systemctl restart mysql apache2

Configure SNMP

Now it's time to install and configure the SNMP service. The installation is taken care of with the following command:

sudo apt install snmp snmpd snmp-mibs-downloader

Since Cacti depends upon RRDtool, it must be installed with the following command:

sudo apt install rrdtool

Open the /etc/snmp/snmp.conf file and comment out the line mibs : by adding a # like so:

#mibs :

Save and close that file.

To configure SNMP, open the file /etc/snmp/snmpd.conf. The first thing that must be done is to comment out the line:

agentAddress udp:127.0.0.1:161

Now uncomment the line (by removing the #):

agentAddress udp:161,udp6:[::1]:161

Scroll down and locate the line:

rocommunity6 public default -V systemonly

Below that line, add the following:

rocommunity snmp_string localhost
rocommunity snmp_string 192.168.1.0/25

Save and close that file.

Restart the SNMP service with the command:

sudo systemctl restart snmpd.service

If you have a firewall running, open up the proper port with the command:

sudo ufw allow 161/udp

Install Cacti-Spine

It's time to install Cacti-Spine—a tool that replaces the default cmd.php poller. This is done with the following commands:

sudo -s
wget https://www.cacti.net/downloads/spine/cacti-spine-latest.tar.gz
tar xfz cacti-spine-latest.tar.gz
cd cacti-spine*
./bootstrap
./configure
make
make install
chown root:root /usr/local/spine/bin/spine
chmod +s /usr/local/spine/bin/spine


Next we configure Cacti-Spine to use our new database. Open the file /usr/local/spine/etc/spine.conf and edit the database credentials according to what you setup during the database installation/configuration. You'll need to change DB_User and DB_Pass.

Install Cacti

We finally get to the installation of Cacti. This is done with the following commands:

wget https://www.cacti.net/downloads/cacti-latest.tar.gz
tar xfz cacti-latest.tar.gz
cp -rf cacti*/* /var/www/html/

In similar fashion to Cacti-Spine, the Cacti configuration must be setup to connect to the database. Open the file /var/www/html/include/config.php and change the credentials as per the database install/configuration. You'll need to change database_username and database_password. In that same file, the line:

$url_path = "/cacti";

must be changed to:

$url_path = "/";

Save and close that file.

Populate the cacti database with the command:

mysql -u cacti_user cacti -p < /var/www/html/cacti.sql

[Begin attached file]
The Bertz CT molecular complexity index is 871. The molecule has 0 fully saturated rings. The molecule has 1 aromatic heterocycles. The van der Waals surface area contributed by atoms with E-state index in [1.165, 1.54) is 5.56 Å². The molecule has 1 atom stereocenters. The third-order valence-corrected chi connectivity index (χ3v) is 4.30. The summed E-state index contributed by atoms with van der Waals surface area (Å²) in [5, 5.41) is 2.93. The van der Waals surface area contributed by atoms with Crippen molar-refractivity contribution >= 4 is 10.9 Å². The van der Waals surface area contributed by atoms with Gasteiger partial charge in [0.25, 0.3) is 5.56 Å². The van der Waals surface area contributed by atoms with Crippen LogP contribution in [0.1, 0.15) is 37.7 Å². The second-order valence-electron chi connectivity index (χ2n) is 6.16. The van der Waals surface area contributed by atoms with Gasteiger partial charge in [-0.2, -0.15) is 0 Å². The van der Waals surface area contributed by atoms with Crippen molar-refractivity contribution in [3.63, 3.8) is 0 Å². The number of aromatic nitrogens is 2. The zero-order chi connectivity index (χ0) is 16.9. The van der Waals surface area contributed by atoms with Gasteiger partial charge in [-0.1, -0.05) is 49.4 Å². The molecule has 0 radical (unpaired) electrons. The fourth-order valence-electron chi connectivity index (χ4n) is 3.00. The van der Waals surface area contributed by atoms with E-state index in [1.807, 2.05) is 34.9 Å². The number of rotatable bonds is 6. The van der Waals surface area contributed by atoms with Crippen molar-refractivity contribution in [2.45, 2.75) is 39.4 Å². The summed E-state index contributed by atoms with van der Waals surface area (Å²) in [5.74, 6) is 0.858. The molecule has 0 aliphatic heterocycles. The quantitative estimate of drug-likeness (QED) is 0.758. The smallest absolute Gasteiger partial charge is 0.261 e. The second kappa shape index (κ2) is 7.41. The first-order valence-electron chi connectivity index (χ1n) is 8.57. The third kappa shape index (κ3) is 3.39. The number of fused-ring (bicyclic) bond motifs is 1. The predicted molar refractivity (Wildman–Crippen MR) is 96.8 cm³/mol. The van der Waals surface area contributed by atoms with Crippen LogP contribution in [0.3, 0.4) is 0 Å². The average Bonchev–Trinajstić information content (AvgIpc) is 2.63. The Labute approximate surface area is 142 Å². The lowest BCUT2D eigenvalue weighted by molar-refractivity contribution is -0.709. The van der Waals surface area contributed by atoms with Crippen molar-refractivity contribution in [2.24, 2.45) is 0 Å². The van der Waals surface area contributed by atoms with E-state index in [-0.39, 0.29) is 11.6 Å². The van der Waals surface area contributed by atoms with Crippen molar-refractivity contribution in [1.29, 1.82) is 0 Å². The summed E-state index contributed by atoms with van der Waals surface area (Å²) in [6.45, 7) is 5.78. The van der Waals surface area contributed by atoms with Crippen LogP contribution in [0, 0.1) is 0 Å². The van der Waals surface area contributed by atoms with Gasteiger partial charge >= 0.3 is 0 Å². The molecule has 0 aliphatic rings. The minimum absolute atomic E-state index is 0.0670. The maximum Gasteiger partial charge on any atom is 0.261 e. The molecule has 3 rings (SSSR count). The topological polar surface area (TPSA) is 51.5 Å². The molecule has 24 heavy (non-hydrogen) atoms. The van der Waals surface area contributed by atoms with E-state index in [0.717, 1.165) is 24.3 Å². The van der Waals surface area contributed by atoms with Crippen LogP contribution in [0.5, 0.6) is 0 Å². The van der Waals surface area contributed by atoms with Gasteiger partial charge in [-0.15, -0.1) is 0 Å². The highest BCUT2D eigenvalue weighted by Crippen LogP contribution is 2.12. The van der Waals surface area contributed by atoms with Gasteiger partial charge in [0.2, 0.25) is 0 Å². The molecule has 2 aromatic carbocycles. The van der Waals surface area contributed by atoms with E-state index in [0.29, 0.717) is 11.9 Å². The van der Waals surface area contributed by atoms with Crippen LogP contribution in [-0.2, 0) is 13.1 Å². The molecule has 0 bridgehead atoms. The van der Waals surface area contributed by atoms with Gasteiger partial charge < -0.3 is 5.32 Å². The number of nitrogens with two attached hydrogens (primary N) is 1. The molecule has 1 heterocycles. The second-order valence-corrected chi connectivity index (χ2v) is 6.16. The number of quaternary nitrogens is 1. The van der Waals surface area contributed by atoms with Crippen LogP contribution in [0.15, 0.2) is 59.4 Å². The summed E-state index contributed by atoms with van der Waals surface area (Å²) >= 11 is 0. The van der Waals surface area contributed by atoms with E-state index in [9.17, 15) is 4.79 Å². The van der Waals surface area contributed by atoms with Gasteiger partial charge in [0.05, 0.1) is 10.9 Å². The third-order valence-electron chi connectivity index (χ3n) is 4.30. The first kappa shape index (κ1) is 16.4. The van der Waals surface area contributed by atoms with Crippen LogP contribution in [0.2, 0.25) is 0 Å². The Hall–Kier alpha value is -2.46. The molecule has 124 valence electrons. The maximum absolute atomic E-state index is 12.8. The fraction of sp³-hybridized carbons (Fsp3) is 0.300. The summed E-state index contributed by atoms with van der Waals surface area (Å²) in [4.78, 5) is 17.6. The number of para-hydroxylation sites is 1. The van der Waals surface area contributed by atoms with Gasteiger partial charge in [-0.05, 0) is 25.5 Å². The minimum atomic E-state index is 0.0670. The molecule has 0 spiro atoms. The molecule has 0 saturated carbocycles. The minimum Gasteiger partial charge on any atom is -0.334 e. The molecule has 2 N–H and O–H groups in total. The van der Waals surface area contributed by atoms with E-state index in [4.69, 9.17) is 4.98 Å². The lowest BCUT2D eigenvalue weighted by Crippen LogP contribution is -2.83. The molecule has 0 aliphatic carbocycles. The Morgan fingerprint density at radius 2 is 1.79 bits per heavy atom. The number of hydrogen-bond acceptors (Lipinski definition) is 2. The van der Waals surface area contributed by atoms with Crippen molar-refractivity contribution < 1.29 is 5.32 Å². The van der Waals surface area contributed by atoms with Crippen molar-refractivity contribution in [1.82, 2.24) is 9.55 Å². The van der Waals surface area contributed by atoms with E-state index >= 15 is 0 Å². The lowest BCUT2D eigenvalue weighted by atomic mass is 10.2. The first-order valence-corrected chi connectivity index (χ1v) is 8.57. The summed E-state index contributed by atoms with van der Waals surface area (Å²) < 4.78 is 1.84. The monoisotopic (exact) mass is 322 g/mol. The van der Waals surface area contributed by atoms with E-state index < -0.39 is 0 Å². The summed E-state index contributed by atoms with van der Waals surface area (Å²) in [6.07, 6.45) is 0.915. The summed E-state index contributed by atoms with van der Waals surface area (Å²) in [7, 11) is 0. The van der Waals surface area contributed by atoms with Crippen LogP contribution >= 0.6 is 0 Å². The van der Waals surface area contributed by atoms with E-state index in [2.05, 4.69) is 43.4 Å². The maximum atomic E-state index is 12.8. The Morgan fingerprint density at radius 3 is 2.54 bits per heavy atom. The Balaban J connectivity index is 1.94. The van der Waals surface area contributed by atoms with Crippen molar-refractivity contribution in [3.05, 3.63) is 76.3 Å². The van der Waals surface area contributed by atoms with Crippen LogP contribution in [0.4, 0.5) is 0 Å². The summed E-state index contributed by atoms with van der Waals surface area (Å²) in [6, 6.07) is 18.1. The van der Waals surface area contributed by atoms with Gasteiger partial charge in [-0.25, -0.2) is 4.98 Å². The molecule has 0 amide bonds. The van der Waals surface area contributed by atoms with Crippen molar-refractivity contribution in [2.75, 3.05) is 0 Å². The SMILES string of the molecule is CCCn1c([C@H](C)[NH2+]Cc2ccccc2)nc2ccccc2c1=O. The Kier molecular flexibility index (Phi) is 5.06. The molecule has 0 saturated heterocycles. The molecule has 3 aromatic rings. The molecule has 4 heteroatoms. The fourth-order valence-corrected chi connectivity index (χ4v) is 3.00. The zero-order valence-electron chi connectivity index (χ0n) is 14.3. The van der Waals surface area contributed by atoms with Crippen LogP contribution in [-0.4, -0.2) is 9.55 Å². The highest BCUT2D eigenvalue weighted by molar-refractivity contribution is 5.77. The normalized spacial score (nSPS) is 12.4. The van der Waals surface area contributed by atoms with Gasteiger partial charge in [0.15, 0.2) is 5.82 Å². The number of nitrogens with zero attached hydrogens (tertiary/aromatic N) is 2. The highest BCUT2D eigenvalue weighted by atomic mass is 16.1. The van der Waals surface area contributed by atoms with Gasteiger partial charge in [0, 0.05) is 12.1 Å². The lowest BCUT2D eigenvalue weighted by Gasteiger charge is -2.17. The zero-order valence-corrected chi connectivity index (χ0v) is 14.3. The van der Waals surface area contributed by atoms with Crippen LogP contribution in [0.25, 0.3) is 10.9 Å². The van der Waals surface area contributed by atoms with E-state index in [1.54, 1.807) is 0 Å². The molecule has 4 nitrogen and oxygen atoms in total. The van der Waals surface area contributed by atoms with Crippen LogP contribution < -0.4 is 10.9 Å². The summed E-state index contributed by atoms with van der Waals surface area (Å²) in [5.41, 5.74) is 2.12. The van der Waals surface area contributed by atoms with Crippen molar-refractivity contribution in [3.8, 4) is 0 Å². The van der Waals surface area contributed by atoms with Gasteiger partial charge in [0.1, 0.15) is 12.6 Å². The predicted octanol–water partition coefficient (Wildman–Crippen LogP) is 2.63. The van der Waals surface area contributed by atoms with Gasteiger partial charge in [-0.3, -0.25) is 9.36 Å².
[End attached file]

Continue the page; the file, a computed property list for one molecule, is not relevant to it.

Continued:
Issue the command mysql -u cacti_user cacti -p -e 'show tables' and you should see the newly populated data (Figure A).

Figure A

Figure A

Our newly populated data.

Before moving on to the web installation, issue the following commands:

rm /var/www/html/index.html
touch /var/www/html/log/cacti.log
chown -R www-data:www-data /var/www/html/

Web installation

The last phase is to point your browser to http://SERVER_IP/install (Where SERVER_IP is the address of the server housing Cacti) and walk through the installation steps. Since we've already configured everything, this should require little more than clicking next a few times.

However, I did find one problem that took a bit of finagling to solve. The installer won't be able to find the spine executable. Out of the box, that executable is found in /usr/local/spine/bin. However, the installer wants it to be in /usr/local/spine/bin/spine/. To solve this, do the following:

cd /usr/local/spine/bin
mv spine ../
mkdir spine
mv ../spine spine/

It's an odd issue, but the above will take care of it.

After clicking Finish in the web installer, you'll be prompted to login. The default credentials are admin/admin. Once you enter those, you'll be prompted to set a new admin password (it must contain a mixture of upper/lowercase and at least one number). After that, you'll find yourself in the Cacti web interface where you can get busy working with your new installation of Cacti.

Happy graphing!

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About Jack Wallen

Jack Wallen is an award-winning writer for TechRepublic and Linux.com. He’s an avid promoter of open source and the voice of The Android Expert. For more news about Jack Wallen, visit his website jackwallen.com.